Difficult Conversations: Public panel to tackle topic of nuclear conflict
A leading international relations expert has warned of the danger of ‘alarmism’ around nuclear weapons ahead of a public panel discussion.
Andrew Futter, Professor of International Politics at the University of Leicester, will join international experts and academic researchers at the latest instalment of Leicester’s Difficult Conversations series, in celebration of the University’s Centenary year.
The free event, to be hosted at the University of Leicester Business School (ULSB)’s newly redeveloped Brookfield campus on Thursday 5 May 2022 (6.00pm to 8.00pm), to discuss the current state of the world’s nuclear stockpiles, and the potential courses of action which would reduce the risk of a devastating nuclear conflict.
While stockpiles are much reduced from the Cold War peak of up to 70,000 nuclear weapons, the world’s two biggest nuclear superpowers – the USA and Russia – are estimated to hold between 4,500 and 5,000 such weapons in 2022.
Panellists for the discussion, followed by a public Q&A, include;
- Professor Matthew Bolton, humanitarian and author of Political Minefields: The Struggle Against Automated Killing, Associate Professor of Political Science at Pace University, New York
- Professor Andrew Futter, international politics expert at the University of Leicester and lead for the European Research Council-funded Third Nuclear Age project
- Dr Cameron Hunter, Research Associate in Nuclear Politics within Leicester’s School of History, Politics and International Relations
- Marion Messmer, co-director of independent think tank BASIC and expert in multilateral arms control and disarmament
- and Dr Olamide Samuel, Research Associate in Nuclear Politics at the University of Leicester and former lead for the global #FreezeWeapons campaign
The potential for nuclear conflict has been a hot topic in recent weeks, with conflict in Ukraine leading Russian President Vladimir Putin to announce a move to place his nuclear forces on ‘special alert’.
Professor Futter said: “A lot of commentators and media outlets talk about nuclear weapons with a surface-level understanding of what’s at play – how many nuclear weapons states have, what the UK could do if we were under attack – but it’s important that there’s a proper understanding of the concepts at play beyond the obvious alarmism.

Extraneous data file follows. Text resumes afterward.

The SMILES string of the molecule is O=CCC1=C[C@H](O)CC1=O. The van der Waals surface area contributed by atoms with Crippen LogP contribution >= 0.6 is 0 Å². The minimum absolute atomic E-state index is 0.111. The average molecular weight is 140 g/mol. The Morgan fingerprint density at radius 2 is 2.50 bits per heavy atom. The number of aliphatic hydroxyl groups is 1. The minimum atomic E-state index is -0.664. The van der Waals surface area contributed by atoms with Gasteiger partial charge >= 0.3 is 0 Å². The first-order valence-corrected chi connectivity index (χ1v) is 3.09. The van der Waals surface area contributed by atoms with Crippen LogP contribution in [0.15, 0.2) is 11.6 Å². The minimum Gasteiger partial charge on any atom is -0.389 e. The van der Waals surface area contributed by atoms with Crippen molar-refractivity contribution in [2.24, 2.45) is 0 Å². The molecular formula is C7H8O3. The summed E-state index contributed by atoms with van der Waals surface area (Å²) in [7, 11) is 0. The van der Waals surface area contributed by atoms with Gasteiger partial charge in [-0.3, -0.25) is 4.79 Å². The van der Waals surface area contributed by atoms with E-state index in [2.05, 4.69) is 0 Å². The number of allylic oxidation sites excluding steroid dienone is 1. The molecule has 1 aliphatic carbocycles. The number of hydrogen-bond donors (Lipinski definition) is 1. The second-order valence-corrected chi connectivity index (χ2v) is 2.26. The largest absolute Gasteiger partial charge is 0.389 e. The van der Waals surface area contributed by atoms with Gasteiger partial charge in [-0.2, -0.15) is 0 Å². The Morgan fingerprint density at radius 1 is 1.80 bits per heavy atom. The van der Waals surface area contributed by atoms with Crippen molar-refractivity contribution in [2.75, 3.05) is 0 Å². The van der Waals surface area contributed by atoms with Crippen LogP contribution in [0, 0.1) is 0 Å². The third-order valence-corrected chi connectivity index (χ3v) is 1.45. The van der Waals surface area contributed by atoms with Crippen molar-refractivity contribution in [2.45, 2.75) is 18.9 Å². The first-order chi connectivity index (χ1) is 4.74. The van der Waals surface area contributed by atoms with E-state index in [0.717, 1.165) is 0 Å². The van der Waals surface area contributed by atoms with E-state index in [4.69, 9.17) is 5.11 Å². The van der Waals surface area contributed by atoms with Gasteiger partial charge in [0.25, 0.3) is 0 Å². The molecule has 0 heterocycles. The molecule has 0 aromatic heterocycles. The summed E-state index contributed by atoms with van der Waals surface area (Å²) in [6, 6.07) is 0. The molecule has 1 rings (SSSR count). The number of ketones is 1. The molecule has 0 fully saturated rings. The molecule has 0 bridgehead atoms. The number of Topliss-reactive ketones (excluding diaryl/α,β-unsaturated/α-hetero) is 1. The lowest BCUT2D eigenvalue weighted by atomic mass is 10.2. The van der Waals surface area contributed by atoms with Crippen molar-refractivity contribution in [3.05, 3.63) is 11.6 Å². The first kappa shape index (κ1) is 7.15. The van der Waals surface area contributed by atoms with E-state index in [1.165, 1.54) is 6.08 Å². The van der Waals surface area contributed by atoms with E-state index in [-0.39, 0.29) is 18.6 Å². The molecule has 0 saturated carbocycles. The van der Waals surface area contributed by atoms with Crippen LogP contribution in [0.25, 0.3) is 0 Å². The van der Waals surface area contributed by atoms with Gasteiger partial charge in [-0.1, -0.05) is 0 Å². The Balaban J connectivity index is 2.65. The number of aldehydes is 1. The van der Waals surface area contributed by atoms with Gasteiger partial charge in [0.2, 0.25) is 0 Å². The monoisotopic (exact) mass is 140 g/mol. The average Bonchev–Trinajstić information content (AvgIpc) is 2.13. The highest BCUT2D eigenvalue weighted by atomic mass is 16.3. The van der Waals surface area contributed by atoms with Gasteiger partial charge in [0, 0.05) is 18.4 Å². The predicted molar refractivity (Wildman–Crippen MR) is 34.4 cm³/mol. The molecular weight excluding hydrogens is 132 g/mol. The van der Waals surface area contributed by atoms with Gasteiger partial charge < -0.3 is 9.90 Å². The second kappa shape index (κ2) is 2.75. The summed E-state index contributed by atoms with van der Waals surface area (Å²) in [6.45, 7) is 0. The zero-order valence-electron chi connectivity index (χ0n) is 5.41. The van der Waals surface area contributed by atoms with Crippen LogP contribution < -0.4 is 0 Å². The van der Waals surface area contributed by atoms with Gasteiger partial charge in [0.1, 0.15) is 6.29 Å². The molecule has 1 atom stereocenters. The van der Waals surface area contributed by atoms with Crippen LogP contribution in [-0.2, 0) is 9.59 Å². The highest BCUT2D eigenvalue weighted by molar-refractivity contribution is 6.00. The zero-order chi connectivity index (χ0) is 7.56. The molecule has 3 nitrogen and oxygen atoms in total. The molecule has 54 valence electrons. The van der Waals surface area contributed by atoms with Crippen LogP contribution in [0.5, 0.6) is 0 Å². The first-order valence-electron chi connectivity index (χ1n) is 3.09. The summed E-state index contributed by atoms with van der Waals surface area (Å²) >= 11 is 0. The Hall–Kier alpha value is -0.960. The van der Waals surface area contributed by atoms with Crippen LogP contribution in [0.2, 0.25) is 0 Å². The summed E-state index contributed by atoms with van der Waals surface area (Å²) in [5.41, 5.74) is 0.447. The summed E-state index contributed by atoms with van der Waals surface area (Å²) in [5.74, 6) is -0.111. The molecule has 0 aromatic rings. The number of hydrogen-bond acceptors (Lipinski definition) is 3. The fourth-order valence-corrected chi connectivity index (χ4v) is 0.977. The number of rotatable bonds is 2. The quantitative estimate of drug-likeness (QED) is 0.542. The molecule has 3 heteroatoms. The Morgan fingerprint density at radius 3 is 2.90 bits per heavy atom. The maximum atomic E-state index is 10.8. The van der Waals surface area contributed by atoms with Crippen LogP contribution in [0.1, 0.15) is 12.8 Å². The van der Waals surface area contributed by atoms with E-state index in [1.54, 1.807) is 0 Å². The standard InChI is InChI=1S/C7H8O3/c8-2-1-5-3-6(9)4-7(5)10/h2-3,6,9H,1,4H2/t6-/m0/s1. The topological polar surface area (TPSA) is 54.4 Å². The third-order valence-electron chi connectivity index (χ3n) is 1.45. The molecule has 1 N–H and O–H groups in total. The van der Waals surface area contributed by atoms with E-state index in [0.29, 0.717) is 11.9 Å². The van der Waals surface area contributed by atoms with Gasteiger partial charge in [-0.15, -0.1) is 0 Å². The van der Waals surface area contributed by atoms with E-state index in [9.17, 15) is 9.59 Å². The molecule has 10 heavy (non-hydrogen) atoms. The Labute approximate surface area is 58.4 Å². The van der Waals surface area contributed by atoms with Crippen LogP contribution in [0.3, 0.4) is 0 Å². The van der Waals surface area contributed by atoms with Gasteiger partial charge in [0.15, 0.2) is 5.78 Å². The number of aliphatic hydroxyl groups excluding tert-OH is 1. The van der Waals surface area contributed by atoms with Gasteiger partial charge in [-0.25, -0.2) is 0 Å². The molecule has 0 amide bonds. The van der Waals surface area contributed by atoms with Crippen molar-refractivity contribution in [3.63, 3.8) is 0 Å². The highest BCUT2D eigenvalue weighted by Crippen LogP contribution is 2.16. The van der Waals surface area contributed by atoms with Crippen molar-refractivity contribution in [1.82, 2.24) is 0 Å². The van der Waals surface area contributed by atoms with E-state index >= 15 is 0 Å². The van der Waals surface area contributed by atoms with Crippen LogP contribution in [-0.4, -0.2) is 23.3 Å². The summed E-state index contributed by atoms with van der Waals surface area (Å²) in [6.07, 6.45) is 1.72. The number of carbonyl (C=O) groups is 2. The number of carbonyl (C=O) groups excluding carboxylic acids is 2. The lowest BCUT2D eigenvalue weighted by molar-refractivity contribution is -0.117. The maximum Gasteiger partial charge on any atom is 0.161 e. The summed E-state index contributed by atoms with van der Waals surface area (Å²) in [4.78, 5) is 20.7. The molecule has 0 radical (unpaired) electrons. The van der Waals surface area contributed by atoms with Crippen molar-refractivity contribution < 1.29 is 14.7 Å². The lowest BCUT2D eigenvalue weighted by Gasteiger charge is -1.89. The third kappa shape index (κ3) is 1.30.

“That’s not to say we shouldn’t be worried. It’s extremely worrying to hear statements like Putin’s about nuclear weapons, but a lot of the coverage has been a throwback to the 1980s in terms of alarmism.
“It’s important that we draw attention at all levels of society to the threats posed by nuclear weapons. These things didn’t disappear 30 years ago with the end of the Cold War: they could still be used whether deliberately or by accident, and so this is a topic that we should all care about.”
Marion Messmer, co-director of independent think tank BASIC, said: “The Russian invasion of Ukraine has further increased the risk of nuclear escalation in Europe. It is now more important than ever that we develop ways to reduce nuclear risks, strengthen arms control and advance disarmament.”
Dr Olamide Samuel, whose research focuses on multilateral arms control, diplomacy and nuclear energy, added: “I have been quite surprised by how we have approached many aspects of the Ukrainian conflict. The media has become saturated with ‘hot takes’ about the potential for nuclear conflict, and what such a conflict might actually entail.
“It is important that we shed light on the current nuclear dimensions of this conflict, putting them into adequate context in a manner that helps us to combat alarmism. I also believe that we should combat the sudden amnesia of western media which tends to portray much of what we have seen as ‘unprecedented’. It is time to have a difficult conversation which reflects upon the choices we, as an international community, have made that have led us into this current crisis.”
Difficult Conversations is hosted by Gary Dixon, Pro-Chancellor and Chair of the University’s Council, and facilitated by Turi King, Professor of Public Engagement and Genetics, and co-presenter with Stacey Dooley of BBC Two’s DNA Family Secrets.
As well as celebrating 100 years of world-changing research at the University of Leicester, the series also seeks to challenge perceptions on certain topics and encourage members of the public to consider ‘difficult’ questions which impact us all.
Difficult Conversations: Fingers Off the Button is given special significance as the University marks a Century since its foundation as a living memorial to the people of Leicester, Leicestershire and Rutland in response to the first truly global conflict: the First World War.
While the event is free to attend, guests are encouraged to book their place through Eventbrite. Parking is available on site.
Explore the University of Leicester’s Centenary celebrations, Our 100 and more about our story so far at le.ac.uk/centenary.